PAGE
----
The idea of this exercise seems fun. For someone that truly hates grocery shopping, however, I was reminded repeatedly of the reasons for my acrimony. At the same time, I did learn a few things (good thing, since we’re supposed to be learning things).
First, as we were building the collaborative script, it became pretty obvious how similar we all are. As humans, we tend to focus on our individual qualities – what makes us different from the rest of the pack. Doing this exercise went the other way and pointed out the patterns in our collective behavior and even our though processes. And even though we might differ on minor things, these differences were generally….well….minor.
The next thing I learned was that in building a general script or collaborative mental scheme, we HAD to remove “self” from the equation. In doing that, in removing the individual, we came up with a product that did indeed reflect the individual, but only in part. The generality would be much like describing the features of a person as having two arms, two legs, a head with a face, and a brain capable of making creative decisions and recognizing itself. I could apply that generality to myself and nearly every other human being. At the same time, this general description would not allow me to differentiate between human beings. In the same way, the general script we created doesn’t allow for differentiation between shopping trips. Within the scheme, an endless number of shopping trips could fit.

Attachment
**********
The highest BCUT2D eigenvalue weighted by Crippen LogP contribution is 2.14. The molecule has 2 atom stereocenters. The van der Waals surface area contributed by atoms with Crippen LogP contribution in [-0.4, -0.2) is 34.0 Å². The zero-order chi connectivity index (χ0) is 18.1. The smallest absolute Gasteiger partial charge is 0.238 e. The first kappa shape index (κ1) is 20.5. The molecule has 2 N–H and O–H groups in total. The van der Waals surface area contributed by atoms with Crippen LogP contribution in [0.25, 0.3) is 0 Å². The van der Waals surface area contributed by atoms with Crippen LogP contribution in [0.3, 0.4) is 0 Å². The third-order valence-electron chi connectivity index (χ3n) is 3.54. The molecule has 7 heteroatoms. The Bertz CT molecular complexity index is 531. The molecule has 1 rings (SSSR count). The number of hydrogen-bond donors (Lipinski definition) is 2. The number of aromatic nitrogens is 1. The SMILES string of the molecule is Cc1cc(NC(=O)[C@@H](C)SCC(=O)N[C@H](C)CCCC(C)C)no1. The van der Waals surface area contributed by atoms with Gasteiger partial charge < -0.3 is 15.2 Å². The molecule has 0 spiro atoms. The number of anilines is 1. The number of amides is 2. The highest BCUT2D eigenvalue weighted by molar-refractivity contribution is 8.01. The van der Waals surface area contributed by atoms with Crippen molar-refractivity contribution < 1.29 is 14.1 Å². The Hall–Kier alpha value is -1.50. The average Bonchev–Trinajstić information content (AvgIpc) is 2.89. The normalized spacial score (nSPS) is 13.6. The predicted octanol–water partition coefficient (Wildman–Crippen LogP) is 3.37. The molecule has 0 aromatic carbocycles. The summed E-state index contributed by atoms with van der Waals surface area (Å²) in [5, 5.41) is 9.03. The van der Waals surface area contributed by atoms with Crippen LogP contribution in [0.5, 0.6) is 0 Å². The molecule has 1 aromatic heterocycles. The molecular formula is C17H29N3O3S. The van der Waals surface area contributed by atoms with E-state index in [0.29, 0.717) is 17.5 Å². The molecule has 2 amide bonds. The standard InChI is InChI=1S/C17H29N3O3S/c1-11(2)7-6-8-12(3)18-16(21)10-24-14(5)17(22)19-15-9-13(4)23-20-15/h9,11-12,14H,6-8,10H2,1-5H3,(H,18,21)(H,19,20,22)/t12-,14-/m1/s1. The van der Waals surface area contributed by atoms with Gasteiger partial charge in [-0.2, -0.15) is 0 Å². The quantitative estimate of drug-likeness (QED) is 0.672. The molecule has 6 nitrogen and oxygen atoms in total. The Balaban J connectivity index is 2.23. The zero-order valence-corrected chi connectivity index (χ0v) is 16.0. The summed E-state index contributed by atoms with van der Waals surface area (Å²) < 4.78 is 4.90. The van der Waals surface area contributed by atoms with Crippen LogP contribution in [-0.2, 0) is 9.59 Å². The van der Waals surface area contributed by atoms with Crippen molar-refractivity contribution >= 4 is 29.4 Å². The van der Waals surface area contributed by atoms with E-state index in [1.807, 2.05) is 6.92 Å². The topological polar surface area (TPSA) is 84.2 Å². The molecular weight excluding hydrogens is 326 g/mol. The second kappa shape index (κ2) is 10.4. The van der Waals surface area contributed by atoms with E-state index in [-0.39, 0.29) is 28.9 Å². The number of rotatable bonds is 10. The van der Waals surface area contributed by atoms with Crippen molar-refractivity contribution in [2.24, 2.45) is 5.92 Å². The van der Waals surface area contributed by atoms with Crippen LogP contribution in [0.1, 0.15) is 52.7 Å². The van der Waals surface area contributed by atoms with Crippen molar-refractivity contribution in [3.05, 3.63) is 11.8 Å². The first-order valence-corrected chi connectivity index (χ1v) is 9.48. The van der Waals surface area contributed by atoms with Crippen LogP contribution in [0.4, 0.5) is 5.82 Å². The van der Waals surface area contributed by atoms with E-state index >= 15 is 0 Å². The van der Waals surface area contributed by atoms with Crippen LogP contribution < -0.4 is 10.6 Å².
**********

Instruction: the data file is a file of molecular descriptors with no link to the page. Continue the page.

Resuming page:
Finally, I could see how these collaborative scripts lead into classification systems and how this can be a good thing and a bad thing. It’s a good thing to have a general idea of what should go where, but there is a huge danger of relying on inadequate scripts and classification systems as build these mental boxes. This isn’t really a fully formed thought yet, but going back to our discussions about the shortcomings of Library of Congress Classification and Dewey Decimal Classification, but these classification systems are built on schemes that were not necessarily general enough to stand the test of time. Rather than being able to continually add emerging information to appropriate classifications, new things have been added in an ad hoc, “almost fits” manner. Systems that probably made perfect sense to their creators in the beginning are now behemoth messes.
It will be interesting to see what we all come up with next.